Patient’s story: Managing the ups and downs of rheumatoid arthritis

Rheumatoid arthritis is an autoimmune condition affecting at least 1.3 million Americans

Image source: Thinkstock

Image source: Thinkstock

In 1977, Nancy Prideaux, a freshman at The University of Texas at Austin, was hit with what she described as a “baffling illness.”

Nancy Prideaux

Nancy Prideaux

“I awoke to morning stiffness that felt like I had danced on burning coals all night, accompanied by unexplained flu-like symptoms,” Prideaux said. “When I returned home, both index fingers were swollen twice their normal size.”

The condition ultimately forced her to reduce her course load and visit multiple doctors, including a Houston rheumatologist, before she was diagnosed with the condition she has suspected — rheumatoid arthritis.

What is rheumatoid arthritis?

Rheumatoid arthritis (RA) is an autoimmune condition in which the body’s immune defenses lose their “tolerance” of one’s own body and actually “attack” the joints. The condition can cause chronic inflammation which can lead to damage in joints, but also lead to abnormalities in heart, nerve, blood vessel and lung function.

At least 1.3 million Americans have RA, which is the most common type of autoimmune arthritis.

It’s unclear what causes rheumatoid arthritis, and there is no cure. It can affect men and women of any age, but health professionals agree that early intervention is key to preventing permanent joint damage.

Expert help for rheumatoid arthritis

A rheumatologist has the expertise to correctly diagnose rheumatoid arthritis and develop a care plan using the most up-to-date treatments.

Dr. Monty Tew, a rheumatologist at The Austin Diagnostic Clinic, now helps guide Prideaux’s care. He says rheumatoid arthritis often begins with pain, swelling and stiffness in joints, particularly in the small joints of the hands and wrists. It can also affect the upper neck, shoulders, elbows, hips, knees, ankles and toes.

“This pain and stiffness leads to permanent damage and deformity of joints if left untreated,” Dr. Tew said. “Before effective treatments were available, most patients with RA became disabled within five to 10 years of onset.”

If left untreated, rheumatoid arthritis is also a risk factor for coronary artery disease.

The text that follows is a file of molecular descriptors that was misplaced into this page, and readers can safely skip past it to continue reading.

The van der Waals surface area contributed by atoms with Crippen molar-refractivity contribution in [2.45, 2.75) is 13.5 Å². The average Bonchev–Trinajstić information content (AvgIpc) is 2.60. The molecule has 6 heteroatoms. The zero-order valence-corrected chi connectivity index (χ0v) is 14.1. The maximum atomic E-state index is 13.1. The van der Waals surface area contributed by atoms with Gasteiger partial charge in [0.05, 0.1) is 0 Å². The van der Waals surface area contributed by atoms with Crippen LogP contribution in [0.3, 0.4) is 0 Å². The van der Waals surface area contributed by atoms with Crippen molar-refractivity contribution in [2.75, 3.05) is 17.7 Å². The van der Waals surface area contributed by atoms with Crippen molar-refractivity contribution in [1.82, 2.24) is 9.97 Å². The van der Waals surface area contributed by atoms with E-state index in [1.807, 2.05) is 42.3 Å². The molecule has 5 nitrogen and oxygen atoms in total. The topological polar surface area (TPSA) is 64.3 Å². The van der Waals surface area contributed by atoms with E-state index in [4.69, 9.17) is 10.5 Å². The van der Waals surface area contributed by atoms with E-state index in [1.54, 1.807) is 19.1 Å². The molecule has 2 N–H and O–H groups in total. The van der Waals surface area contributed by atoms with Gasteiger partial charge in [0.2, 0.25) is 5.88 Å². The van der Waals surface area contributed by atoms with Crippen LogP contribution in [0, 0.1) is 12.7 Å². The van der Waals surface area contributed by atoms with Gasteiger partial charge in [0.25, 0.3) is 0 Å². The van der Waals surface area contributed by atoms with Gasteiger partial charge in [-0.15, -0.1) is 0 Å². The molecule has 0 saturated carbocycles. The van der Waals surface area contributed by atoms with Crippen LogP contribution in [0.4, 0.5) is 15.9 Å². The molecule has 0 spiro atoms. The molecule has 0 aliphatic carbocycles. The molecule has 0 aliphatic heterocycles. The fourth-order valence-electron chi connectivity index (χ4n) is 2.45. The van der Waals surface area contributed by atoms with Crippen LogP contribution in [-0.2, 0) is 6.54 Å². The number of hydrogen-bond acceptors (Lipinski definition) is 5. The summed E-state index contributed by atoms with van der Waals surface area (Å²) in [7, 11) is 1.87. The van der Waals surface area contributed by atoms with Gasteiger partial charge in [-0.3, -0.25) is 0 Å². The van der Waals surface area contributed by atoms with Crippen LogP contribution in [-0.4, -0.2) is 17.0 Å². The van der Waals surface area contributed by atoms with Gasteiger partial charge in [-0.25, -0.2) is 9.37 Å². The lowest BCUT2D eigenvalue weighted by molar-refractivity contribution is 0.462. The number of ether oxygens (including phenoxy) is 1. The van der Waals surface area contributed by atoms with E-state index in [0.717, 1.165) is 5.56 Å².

How is RA treated?

Treatment may include exercise, rest, medications, joint protection, patient education and sometimes surgery.

Dr. Tew says modern treatments for rheumatoid arthritis recognize that permanent joint damage can occur early in the disease. Physicians may prescribe medications immediately after diagnosis to suppress the abnormal immune response.

“Currently available medications for RA treat not just the symptoms of joint pain and stiffness but prevent permanent damage to joint structures,” Dr. Tew said. “These medications have been shown to improve function and prevent disability as well, but do have potential side effects requiring careful dosing and monitoring over time.”

Rheumatoid arthritis affects each person differently. Some people experience severe symptoms when the condition flares up. Others may have less severe symptoms or even go through long periods of remission.

“Dr. Tew is now my RA co-pilot and has been instrumental in guiding my course of treatment with RA, which is complicated by additional autoimmune issues,” Prideaux said.

Dr. Tew says most patients want to know how long they will have to take their medications and how those medications will affect their normal life activities. But he says these issues are specific to individual patients.

“I am on a journey of coping with RA. Although this chronic condition has altered my life plan and taken some things away from me, it has given me unexpected gifts that are far more valuable.” Prideaux said. “I know I can’t beat this disease, but it certainly won’t beat me.”

Get involved

Walk to Cure Arthritis

Are you interested in getting involved? Join the Walk to Cure Arthritis on April 26, 2014 at Concordia University. Learn more here.